You don't have to be a certified tree hugger to feel the pain of destruction being inflicted on area forests by the emerald ash borer. In just two of Lucas County's metroparks, the full extent of the damage wrought by the voracious beetle is unfolding this spring with stunning clarity, and the picture is a brutal one.
At Pearson Metropark on the east side, 2,000 trees - an incredible one of every three - will fall to the chainsaw by the end of the year. Oak Openings Metropark will lose 20,000, although the impact won't be as noticeable because of the park's diverse forestry and sheer size.
Overall, Ohio is expected to lose tens of thousands of the trees, mostly in our area, while the toll in Michigan already is in the millions. The threat is greatest in Ohio, which has 3.8 billion ash trees.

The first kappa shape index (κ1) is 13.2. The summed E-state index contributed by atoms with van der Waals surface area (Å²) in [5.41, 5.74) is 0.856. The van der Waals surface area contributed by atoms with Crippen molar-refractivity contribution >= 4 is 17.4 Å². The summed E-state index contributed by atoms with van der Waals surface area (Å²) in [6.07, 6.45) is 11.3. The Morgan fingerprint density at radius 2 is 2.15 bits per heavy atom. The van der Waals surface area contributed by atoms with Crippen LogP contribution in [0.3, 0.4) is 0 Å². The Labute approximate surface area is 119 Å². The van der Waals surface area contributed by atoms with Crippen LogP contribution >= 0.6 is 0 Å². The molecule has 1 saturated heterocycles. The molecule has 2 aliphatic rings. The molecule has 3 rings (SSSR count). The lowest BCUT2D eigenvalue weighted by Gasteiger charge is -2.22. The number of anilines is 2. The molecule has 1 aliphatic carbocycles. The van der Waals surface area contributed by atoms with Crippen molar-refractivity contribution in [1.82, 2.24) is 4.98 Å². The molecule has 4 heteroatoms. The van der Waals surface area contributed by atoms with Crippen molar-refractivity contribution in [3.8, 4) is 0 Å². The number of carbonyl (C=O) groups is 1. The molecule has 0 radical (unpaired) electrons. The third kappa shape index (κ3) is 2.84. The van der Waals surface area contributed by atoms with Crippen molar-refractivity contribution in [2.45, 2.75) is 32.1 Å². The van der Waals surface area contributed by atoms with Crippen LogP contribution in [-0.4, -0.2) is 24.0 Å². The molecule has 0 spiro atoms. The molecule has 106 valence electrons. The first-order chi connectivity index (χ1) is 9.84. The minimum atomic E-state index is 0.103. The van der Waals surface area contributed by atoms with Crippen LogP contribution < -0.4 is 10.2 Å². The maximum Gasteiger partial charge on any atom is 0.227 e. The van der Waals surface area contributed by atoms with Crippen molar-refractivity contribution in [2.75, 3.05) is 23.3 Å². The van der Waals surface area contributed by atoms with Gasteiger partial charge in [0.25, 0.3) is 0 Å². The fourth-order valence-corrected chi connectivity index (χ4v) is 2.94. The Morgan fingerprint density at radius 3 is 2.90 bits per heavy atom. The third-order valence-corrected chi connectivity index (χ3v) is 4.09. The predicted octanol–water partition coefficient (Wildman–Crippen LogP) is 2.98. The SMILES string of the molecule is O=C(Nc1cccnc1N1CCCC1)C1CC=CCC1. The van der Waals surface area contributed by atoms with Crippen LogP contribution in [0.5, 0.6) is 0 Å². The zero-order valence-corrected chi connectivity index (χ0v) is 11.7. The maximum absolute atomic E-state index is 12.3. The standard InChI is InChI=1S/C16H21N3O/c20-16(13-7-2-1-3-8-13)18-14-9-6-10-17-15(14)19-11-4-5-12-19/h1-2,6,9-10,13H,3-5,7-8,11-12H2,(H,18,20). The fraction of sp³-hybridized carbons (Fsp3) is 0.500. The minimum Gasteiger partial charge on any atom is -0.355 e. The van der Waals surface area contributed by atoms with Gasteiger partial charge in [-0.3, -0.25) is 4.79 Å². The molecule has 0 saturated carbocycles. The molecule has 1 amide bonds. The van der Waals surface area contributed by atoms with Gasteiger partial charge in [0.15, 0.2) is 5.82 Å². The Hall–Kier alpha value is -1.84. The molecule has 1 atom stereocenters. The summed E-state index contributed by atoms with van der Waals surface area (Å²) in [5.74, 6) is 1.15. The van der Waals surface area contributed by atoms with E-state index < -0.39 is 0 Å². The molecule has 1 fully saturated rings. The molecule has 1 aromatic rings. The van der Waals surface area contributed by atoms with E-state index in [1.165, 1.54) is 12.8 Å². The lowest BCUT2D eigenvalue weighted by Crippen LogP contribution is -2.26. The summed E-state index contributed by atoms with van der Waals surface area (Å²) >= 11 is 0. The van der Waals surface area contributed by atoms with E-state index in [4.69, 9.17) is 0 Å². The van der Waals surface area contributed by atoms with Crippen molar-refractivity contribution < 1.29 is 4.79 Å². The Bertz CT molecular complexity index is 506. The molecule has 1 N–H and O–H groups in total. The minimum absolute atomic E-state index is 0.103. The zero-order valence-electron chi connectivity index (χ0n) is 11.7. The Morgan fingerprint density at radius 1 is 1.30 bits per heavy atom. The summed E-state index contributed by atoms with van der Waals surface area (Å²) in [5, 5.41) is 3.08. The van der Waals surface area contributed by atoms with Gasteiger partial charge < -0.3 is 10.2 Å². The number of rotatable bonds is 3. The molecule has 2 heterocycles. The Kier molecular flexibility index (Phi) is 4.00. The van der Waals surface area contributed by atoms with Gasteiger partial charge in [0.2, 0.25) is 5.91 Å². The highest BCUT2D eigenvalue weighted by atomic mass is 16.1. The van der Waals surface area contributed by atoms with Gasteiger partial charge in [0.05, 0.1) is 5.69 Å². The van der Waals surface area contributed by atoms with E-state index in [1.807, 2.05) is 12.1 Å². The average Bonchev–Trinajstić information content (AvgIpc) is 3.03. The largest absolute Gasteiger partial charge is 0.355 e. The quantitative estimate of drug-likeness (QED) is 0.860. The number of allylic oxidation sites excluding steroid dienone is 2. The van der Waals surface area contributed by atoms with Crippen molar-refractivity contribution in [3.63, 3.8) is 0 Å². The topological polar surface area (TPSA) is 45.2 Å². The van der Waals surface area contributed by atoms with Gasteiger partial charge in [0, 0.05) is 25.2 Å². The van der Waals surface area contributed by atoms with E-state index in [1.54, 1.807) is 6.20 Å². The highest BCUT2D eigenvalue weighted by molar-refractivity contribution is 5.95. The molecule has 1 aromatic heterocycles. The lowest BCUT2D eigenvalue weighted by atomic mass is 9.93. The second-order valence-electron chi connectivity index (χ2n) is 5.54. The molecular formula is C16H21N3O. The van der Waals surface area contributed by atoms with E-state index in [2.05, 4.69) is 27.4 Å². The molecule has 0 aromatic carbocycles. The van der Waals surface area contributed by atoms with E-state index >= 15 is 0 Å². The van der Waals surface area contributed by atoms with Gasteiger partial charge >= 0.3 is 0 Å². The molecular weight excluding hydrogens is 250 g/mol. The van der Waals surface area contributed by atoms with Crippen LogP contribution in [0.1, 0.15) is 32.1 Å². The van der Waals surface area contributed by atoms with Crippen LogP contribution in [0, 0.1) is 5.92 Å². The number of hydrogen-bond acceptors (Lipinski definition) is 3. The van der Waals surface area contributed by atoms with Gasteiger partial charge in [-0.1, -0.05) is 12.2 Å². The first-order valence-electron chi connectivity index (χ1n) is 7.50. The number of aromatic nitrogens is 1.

Ironically, many ash trees were planted after the demise of the American elm from Dutch elm disease, which swept this country from the 1930s to the 1960s. The culprit this time is an insect that forestry experts believe made its way to southeast Michigan in a shipping crate from Asia in the 1990s.
Insecticides alone cannot do the job. Getting rid of the borer effectively requires cutting down all healthy ash trees within a half-mile of infested ones. As much as we would wish it, there is no magic potion to protect them.
Trees, of course, are one of nature's wonders that many of us scarcely notice until they've dwindled away.
Perhaps most important to mankind, forests make life as we know it possible by creating oxygen through photosynthesis and absorbing carbon dioxide. They shelter wildlife, they anchor topsoil against erosion, they provide food, medicines, fuel, fiber, and building materials.
As foresters battle the borer's destruction, we can only urge that planting programs be instituted to replace, at least in some measure, what has been lost. This time, though, the aim should be a diversity of tree species to forestall a similar ecological calamity in the future.
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